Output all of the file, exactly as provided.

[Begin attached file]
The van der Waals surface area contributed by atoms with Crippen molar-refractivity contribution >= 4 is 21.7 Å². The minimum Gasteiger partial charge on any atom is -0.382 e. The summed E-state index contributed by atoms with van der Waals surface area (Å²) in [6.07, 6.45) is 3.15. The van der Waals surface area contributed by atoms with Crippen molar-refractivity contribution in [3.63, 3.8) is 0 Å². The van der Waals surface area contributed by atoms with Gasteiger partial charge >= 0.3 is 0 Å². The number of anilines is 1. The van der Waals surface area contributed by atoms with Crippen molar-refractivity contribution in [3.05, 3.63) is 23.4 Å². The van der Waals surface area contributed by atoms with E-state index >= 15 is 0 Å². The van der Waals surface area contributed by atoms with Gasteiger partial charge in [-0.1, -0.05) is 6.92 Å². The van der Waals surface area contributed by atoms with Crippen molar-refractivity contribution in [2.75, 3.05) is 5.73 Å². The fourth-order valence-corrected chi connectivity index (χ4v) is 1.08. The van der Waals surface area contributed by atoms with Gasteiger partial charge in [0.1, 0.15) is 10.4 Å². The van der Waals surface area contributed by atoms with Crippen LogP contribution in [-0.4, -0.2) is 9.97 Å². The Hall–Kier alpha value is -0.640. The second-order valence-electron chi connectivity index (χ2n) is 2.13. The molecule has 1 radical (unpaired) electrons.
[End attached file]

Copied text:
The van der Waals surface area contributed by atoms with Crippen molar-refractivity contribution >= 4 is 21.7 Å². The minimum Gasteiger partial charge on any atom is -0.382 e. The summed E-state index contributed by atoms with van der Waals surface area (Å²) in [6.07, 6.45) is 3.15. The van der Waals surface area contributed by atoms with Crippen molar-refractivity contribution in [3.63, 3.8) is 0 Å². The van der Waals surface area contributed by atoms with Gasteiger partial charge >= 0.3 is 0 Å². The number of anilines is 1. The van der Waals surface area contributed by atoms with Crippen molar-refractivity contribution in [3.05, 3.63) is 23.4 Å². The van der Waals surface area contributed by atoms with E-state index >= 15 is 0 Å². The van der Waals surface area contributed by atoms with Gasteiger partial charge in [-0.1, -0.05) is 6.92 Å². The van der Waals surface area contributed by atoms with Crippen molar-refractivity contribution in [2.75, 3.05) is 5.73 Å². The fourth-order valence-corrected chi connectivity index (χ4v) is 1.08. The van der Waals surface area contributed by atoms with Gasteiger partial charge in [0.1, 0.15) is 10.4 Å². The van der Waals surface area contributed by atoms with Crippen LogP contribution in [-0.4, -0.2) is 9.97 Å². The Hall–Kier alpha value is -0.640. The second-order valence-electron chi connectivity index (χ2n) is 2.13. The molecule has 1 radical (unpaired) electrons.